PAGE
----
Now, KDE apps typically do not use client-side-decorated headerbars for their header areas like GNOME apps do. Instead, we generally hew to the traditional arrangement of a titlebar, menubar, and toolbar. The titlebar is “server-side” because it’s drawn by KWin, our window manager. Everything below the titlebar–such as the window’s menubar, toolbar, and content view–are drawn by the window itself; the window being a “client” of the window manager. Hence, “client-side”.
KDE’s approach is so much better and more sane than the CSDs in GNOME. CSDs have wreaked havoc in the world of GTK desktops, with Xfce in particular suffering hard due to its use of Xfwm, causing a giant rift between the looks of Xfwm and the CSDs of many GTK applications. The main issue here is that a title bar is a title bar for a reason – I don’t want it littered with buttons and other widgets that belong to the application, not the window.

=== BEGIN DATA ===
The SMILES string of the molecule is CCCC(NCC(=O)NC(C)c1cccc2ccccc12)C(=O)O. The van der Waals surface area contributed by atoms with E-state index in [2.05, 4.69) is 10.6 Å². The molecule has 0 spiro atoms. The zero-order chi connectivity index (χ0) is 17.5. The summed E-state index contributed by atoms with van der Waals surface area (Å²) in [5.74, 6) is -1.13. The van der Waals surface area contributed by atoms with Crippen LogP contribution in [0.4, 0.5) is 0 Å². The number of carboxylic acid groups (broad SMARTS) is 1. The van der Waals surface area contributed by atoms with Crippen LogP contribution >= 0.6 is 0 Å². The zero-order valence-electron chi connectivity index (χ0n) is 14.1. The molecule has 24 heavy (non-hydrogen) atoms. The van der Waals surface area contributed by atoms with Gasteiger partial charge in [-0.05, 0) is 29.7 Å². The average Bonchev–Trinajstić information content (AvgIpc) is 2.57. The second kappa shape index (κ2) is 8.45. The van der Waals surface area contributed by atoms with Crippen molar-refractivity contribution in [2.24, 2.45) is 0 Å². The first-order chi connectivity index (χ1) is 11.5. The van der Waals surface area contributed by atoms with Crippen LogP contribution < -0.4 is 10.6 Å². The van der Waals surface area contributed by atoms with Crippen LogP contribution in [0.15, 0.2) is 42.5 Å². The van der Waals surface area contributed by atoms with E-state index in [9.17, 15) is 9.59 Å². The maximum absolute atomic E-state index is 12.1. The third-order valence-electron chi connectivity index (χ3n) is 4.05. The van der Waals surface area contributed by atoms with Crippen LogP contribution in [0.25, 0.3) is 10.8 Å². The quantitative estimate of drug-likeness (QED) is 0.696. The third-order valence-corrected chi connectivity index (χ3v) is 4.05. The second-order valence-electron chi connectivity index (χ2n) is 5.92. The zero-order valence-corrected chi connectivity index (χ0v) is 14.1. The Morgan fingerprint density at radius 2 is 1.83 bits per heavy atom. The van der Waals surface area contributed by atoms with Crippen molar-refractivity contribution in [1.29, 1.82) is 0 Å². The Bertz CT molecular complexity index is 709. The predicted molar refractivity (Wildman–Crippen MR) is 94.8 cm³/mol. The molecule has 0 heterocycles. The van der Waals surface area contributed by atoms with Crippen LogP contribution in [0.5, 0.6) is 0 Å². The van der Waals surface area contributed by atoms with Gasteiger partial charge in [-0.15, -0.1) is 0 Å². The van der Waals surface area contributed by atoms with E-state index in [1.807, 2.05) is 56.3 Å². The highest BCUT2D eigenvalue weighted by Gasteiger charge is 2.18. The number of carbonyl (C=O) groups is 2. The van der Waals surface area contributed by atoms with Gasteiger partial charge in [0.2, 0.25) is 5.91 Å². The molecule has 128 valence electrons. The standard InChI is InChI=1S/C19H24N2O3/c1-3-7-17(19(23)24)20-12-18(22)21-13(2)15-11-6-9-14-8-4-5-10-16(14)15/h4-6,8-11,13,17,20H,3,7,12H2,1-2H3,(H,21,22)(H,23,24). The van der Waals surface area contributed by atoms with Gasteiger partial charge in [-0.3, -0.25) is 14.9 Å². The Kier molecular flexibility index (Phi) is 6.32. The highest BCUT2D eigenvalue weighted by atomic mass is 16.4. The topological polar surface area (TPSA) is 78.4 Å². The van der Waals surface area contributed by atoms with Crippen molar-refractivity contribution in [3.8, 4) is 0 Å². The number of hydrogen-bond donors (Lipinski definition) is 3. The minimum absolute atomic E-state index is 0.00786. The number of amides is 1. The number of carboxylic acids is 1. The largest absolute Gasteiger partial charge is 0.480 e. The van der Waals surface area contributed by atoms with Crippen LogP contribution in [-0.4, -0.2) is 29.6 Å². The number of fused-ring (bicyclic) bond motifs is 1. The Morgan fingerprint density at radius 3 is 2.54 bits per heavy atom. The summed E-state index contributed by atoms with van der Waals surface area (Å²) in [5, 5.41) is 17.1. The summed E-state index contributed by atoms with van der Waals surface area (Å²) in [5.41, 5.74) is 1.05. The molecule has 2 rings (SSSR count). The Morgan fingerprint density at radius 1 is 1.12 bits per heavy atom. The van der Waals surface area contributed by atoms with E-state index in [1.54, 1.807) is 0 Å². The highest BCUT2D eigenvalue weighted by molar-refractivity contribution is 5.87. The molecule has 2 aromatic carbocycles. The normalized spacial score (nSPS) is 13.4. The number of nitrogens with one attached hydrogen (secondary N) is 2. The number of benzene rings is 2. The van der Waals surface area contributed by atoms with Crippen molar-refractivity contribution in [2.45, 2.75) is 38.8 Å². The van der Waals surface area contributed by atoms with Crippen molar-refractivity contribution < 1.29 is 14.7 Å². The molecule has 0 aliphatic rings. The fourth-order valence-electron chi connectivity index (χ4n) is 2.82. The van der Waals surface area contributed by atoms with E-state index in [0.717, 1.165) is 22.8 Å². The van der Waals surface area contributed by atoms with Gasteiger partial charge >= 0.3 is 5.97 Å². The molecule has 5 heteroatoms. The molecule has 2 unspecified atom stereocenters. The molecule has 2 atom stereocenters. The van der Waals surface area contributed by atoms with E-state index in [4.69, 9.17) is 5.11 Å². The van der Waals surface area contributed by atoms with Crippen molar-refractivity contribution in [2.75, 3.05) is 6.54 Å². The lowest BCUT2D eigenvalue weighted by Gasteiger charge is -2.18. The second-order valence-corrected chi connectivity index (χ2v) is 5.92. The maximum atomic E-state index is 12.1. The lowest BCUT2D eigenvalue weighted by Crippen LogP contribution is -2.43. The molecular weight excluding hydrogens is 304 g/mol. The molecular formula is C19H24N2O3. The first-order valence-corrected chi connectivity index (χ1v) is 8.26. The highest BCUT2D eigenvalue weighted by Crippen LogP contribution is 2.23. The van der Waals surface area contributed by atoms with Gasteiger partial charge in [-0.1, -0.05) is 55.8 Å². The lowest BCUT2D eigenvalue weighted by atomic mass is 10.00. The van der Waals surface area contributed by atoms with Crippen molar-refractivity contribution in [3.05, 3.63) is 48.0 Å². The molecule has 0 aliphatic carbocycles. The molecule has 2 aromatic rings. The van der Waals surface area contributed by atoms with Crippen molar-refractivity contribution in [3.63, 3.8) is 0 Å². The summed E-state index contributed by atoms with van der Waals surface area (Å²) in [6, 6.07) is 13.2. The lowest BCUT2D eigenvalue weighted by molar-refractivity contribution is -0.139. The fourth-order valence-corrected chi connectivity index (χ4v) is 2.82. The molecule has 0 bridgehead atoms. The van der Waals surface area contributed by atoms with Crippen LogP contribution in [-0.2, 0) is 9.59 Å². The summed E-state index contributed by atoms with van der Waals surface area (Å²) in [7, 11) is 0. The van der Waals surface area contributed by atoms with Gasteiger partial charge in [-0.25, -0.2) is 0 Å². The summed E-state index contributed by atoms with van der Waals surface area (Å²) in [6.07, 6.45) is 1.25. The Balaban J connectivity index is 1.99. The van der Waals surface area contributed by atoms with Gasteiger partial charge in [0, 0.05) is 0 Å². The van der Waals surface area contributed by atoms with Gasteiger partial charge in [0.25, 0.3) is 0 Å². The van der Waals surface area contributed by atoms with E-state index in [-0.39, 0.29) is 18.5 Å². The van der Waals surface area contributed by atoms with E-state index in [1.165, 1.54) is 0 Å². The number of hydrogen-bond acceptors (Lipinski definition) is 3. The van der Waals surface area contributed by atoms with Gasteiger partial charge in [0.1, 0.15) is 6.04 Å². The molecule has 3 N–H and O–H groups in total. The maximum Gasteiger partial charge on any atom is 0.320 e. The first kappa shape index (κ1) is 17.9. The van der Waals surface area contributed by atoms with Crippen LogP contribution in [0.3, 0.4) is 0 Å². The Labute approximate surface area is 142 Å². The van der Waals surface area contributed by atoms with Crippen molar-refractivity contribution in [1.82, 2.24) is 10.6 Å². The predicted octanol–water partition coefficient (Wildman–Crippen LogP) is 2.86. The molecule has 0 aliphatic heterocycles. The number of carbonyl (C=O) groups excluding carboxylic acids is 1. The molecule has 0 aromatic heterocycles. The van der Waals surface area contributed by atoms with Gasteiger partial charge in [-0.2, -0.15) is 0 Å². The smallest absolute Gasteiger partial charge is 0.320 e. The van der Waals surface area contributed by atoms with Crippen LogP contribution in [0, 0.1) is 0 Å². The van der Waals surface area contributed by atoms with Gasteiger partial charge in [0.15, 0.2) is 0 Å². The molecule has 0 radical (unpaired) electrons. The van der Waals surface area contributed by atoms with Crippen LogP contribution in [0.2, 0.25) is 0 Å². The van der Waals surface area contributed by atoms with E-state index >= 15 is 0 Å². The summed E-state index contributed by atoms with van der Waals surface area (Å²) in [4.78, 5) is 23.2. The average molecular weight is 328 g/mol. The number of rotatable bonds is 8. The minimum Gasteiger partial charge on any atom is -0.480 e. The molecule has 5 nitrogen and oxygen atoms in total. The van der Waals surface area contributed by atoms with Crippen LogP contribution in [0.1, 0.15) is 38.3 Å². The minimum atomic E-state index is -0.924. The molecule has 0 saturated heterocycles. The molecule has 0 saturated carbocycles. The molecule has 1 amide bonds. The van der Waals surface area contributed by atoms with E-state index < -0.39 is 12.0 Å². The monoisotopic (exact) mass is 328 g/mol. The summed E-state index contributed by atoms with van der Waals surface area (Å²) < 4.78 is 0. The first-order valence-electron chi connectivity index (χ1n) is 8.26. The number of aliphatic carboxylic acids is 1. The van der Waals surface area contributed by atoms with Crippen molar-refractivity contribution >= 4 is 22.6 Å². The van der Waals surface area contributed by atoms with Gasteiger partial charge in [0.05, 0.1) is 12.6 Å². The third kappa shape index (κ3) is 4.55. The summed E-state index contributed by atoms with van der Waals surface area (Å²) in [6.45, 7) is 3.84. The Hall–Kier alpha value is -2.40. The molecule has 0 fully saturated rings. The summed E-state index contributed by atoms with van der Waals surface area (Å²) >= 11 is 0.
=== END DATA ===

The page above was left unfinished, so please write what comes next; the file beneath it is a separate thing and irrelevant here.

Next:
I guess I’m just getting old.
I must be getting old do. Sure, it can look aesthetically pleasing, but god damn UI usability has taken a nosedive in the past decade.
Decades of UI usability is now just completely ignored in order to make an app visually attractive. And it isn’t even that hard to get things right! It just takes a little time spent caring about it.
Interestingly I think Google is in a great position to enforce good usability, at least in webpages. Pages designed for usability should rank higher in Google’s search results than otherwise.